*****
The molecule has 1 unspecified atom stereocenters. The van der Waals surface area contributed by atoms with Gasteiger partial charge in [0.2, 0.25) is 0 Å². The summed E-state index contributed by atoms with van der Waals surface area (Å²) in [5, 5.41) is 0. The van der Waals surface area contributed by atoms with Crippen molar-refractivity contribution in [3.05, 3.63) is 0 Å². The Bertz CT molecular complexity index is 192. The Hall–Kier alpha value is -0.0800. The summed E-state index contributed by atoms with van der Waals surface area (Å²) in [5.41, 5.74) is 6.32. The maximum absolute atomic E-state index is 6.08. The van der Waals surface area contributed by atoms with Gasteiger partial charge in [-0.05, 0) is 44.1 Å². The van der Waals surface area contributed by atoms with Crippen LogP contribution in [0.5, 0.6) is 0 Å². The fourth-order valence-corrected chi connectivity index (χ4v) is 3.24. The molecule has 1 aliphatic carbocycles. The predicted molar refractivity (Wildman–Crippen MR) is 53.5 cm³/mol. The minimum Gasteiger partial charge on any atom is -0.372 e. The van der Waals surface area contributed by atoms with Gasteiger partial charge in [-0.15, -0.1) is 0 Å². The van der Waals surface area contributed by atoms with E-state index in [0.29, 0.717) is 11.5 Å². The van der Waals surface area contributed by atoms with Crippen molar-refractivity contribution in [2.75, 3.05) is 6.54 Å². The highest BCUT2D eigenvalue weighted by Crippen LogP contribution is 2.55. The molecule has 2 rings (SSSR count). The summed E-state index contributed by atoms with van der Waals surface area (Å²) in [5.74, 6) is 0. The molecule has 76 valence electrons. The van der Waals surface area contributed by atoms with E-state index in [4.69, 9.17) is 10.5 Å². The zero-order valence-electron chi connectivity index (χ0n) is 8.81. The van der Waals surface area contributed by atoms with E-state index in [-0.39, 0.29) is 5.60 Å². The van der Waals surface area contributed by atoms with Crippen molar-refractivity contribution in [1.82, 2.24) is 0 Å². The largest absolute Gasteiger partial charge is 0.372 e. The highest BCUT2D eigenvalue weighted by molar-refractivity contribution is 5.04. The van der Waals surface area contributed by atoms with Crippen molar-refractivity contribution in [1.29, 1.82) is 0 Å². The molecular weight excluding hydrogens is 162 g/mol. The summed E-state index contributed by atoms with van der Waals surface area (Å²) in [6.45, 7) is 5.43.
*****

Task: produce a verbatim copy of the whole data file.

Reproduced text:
The molecule has 1 unspecified atom stereocenters. The van der Waals surface area contributed by atoms with Gasteiger partial charge in [0.2, 0.25) is 0 Å². The summed E-state index contributed by atoms with van der Waals surface area (Å²) in [5, 5.41) is 0. The van der Waals surface area contributed by atoms with Crippen molar-refractivity contribution in [3.05, 3.63) is 0 Å². The Bertz CT molecular complexity index is 192. The Hall–Kier alpha value is -0.0800. The summed E-state index contributed by atoms with van der Waals surface area (Å²) in [5.41, 5.74) is 6.32. The maximum absolute atomic E-state index is 6.08. The van der Waals surface area contributed by atoms with Gasteiger partial charge in [-0.05, 0) is 44.1 Å². The van der Waals surface area contributed by atoms with Crippen LogP contribution in [0.5, 0.6) is 0 Å². The fourth-order valence-corrected chi connectivity index (χ4v) is 3.24. The molecule has 1 aliphatic carbocycles. The predicted molar refractivity (Wildman–Crippen MR) is 53.5 cm³/mol. The minimum Gasteiger partial charge on any atom is -0.372 e. The van der Waals surface area contributed by atoms with Gasteiger partial charge in [-0.15, -0.1) is 0 Å². The van der Waals surface area contributed by atoms with E-state index in [0.29, 0.717) is 11.5 Å². The van der Waals surface area contributed by atoms with Crippen molar-refractivity contribution in [2.75, 3.05) is 6.54 Å². The highest BCUT2D eigenvalue weighted by Crippen LogP contribution is 2.55. The molecule has 2 rings (SSSR count). The summed E-state index contributed by atoms with van der Waals surface area (Å²) in [5.74, 6) is 0. The molecule has 76 valence electrons. The van der Waals surface area contributed by atoms with E-state index in [4.69, 9.17) is 10.5 Å². The zero-order valence-electron chi connectivity index (χ0n) is 8.81. The van der Waals surface area contributed by atoms with E-state index in [-0.39, 0.29) is 5.60 Å². The van der Waals surface area contributed by atoms with Crippen molar-refractivity contribution in [1.82, 2.24) is 0 Å². The largest absolute Gasteiger partial charge is 0.372 e. The highest BCUT2D eigenvalue weighted by molar-refractivity contribution is 5.04. The van der Waals surface area contributed by atoms with Crippen molar-refractivity contribution in [1.29, 1.82) is 0 Å². The molecular weight excluding hydrogens is 162 g/mol. The summed E-state index contributed by atoms with van der Waals surface area (Å²) in [6.45, 7) is 5.43.